With biosimilars being an everyday headline, Jason Bernstein, Epocrates Lead Strategist, outlined key reasons for pharma's growing interest in biosimilar development and key differences between generics and biosimilars.
The biopharmaceutical landscape has evolved greatly over the past few years, and it has been estimated that biosimilar drugs may reduce US health spending by $54 billion over the next decade.
“In the news, biosimilars have become an everyday headline,” said Jason Bernstein, Epocrates Lead Strategist, in his webinar presentation “Biosimilars: Key Insights on the Evolving Biopharmaceutical Landscape.”
Bernstein outlined 3 reasons why there has been a growing interest in biosimilar development by the pharma industry.
First, the specialty pharma industry is on the cusp of one of the largest growth periods in history. In 2009, specialty drugs represented 20% of all drug costs. By 2018 specialty drugs are expected to make up 50% of overall drug costs for commercially insured individuals. In 2008, 25% of all drugs approved by the FDA were specialty drugs. Now, more than 50% of all drugs being approved are specialty drugs, and more than 900 biologics are in various stages of development.
Second, with the loss of key patents, such as Crestor, Lipitor, and Plavix, there is greater pressure on individual companies to strengthen their research and development pipelines. With the rise in biologic use and acceptance and ongoing patent expirations in that space, biosimilars seem like an obvious choice.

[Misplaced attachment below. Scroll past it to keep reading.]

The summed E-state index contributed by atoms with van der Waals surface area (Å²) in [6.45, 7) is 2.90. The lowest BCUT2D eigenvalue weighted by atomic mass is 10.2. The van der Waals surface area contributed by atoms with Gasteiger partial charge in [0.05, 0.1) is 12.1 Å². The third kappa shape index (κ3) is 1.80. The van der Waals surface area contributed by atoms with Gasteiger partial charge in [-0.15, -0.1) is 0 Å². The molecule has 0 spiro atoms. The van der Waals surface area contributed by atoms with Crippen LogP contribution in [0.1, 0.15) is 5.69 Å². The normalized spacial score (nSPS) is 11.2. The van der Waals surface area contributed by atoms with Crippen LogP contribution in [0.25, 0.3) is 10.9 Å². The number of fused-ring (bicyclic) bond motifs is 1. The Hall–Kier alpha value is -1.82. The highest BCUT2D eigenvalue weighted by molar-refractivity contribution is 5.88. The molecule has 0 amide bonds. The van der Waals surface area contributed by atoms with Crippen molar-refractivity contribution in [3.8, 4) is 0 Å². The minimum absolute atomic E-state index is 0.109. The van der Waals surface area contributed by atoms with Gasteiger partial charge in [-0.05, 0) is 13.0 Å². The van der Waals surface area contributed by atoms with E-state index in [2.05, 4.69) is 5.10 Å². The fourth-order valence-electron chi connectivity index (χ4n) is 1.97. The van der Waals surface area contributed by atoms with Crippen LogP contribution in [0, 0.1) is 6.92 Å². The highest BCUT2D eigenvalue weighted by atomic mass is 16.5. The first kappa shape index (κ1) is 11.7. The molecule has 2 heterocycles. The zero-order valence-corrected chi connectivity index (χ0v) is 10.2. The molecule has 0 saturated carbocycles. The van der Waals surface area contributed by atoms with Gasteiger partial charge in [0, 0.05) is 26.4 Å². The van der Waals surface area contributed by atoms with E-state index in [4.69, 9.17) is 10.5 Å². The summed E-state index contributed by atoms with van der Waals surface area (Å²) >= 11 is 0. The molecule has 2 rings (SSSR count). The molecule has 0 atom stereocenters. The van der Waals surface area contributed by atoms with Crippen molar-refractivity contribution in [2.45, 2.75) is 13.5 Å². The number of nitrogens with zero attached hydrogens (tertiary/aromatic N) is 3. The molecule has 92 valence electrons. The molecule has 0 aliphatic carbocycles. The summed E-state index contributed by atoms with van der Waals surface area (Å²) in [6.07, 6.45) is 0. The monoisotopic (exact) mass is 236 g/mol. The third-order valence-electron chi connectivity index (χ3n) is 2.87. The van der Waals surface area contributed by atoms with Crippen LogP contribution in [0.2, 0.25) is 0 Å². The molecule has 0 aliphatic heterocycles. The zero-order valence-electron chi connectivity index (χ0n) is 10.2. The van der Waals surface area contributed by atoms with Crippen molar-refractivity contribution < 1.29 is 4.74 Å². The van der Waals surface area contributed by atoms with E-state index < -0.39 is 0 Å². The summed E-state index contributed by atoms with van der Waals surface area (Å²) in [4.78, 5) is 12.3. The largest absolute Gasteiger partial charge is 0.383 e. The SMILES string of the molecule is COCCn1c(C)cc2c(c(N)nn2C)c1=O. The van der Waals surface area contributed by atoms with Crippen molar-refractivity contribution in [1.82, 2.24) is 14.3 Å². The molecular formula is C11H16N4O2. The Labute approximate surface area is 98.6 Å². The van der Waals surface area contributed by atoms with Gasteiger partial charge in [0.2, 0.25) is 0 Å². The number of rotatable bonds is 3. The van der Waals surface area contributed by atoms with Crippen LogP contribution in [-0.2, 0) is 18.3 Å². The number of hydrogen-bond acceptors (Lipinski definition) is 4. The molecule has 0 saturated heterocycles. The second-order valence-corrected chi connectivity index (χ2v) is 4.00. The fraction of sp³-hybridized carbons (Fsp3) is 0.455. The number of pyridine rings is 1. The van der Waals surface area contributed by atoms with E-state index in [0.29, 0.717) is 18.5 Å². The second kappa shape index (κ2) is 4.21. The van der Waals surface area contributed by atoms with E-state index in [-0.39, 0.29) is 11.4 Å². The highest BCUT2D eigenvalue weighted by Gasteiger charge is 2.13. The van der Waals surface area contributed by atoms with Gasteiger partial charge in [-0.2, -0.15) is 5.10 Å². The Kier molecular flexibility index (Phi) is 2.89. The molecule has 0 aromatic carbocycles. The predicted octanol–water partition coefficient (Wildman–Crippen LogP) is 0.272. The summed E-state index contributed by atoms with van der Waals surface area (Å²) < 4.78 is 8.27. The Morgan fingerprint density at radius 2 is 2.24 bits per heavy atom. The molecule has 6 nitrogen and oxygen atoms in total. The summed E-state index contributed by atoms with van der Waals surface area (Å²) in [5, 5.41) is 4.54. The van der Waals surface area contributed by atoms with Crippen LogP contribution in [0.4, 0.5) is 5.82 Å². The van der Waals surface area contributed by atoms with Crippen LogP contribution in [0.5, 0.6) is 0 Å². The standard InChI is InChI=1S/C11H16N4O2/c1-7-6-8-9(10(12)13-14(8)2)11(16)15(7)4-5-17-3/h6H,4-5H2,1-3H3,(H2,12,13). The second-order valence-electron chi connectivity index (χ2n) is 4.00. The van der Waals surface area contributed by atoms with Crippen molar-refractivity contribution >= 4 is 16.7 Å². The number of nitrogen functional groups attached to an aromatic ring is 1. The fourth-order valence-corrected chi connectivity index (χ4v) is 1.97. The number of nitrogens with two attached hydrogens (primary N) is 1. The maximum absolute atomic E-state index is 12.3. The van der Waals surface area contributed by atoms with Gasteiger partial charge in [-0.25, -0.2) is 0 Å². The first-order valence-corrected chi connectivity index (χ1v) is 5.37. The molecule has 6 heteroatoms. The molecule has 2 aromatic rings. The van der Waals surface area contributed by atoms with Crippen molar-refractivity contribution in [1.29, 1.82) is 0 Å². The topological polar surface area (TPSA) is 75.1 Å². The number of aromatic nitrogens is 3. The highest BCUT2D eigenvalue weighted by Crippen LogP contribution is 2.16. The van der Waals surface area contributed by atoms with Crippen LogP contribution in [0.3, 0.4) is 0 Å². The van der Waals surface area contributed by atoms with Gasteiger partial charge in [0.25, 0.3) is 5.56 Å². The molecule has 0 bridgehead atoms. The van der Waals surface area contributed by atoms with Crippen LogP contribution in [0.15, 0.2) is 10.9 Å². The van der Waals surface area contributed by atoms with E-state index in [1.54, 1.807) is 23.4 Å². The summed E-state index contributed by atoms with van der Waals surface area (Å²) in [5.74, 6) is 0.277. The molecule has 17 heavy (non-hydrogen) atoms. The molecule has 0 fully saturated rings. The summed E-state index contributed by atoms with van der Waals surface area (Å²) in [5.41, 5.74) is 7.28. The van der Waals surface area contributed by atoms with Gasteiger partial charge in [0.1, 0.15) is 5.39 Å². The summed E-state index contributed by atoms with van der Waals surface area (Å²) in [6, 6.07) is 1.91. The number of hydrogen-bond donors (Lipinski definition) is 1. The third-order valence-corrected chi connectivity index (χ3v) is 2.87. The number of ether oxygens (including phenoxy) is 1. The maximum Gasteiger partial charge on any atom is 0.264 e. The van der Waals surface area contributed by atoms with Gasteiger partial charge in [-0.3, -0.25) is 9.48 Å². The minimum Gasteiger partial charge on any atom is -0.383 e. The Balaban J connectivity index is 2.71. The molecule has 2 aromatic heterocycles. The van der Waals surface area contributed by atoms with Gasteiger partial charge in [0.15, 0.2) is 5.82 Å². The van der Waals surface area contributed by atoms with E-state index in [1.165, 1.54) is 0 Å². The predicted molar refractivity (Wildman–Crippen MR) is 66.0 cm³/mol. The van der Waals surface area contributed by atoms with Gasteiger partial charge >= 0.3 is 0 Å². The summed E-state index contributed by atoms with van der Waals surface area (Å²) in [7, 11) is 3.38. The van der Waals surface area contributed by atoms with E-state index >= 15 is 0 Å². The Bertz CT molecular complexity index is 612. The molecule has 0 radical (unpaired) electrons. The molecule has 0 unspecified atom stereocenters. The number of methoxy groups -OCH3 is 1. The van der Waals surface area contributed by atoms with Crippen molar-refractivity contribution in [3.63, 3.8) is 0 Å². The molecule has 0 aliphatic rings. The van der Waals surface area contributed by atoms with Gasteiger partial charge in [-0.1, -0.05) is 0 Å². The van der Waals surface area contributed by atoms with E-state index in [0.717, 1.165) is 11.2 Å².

Lastly, unlike generics, biosimilars need to be marketed as branded drugs, so there are opportunities to give second life to biologics and improve pipelines.
In order to fully understand the impact of biosimilars, which are generics of biologics, we must first dig deeper into what biologics are, Bernstein said. Just 7 years ago there were no biologics in the top 10 list of best selling drugs by revenue. Today, 9 out of the 10 top selling drugs in the world are biologics.
Biologics are large molecule drugs produced from living cells. They’re produced through recombinant DNA, which involves splicing DNA into a living cell. The cell reproduces, undergoes complex purification in a highly controlled environment, and it becomes a biologic medicine.
There is often a misconception that biosimilars are the same thing as generics, but there several key differences. Generics are copies of the same chemical compounds to produce identical molecules. Meanwhile, biosimilars are the reproduction of a DNA sequence in living cells. A pharmacist can recommend a generic in place of a branded small molecule drug as long as they have the same compound, but there are currently no biosimilars on the market that is interchangeable with a biologic. However, there are expected to be interchangeable biosimilars reaching the market within the next 2 years.
Given the complexity around biologics, education is crucial, said Bernstein. The key aim for education campaigns is for healthcare providers to be confident prescribing biosimilars as a viable alternative to the original biologic.
However, there is another side to the story, according to an article from Genentech. Biosimilars go through an abbreviated regulatory pathway, so they usually get approval based upon less comprehensive data sets compared to the original medicines. Because of this, it is important to closely monitor biosimilar experience in clinical practice in the years ahead to ensure patient safety and benefit. Also, because biosimilars are not exact copies of the original medicine, patients and their doctors have a right to know exactly what medicine the patient is receiving.
Right now, major biopharmaceutical firms are in the midst of a fierce battle to get biosimilars to market, and major activities are coming out from Amgen, Sandoz, and Pfizer.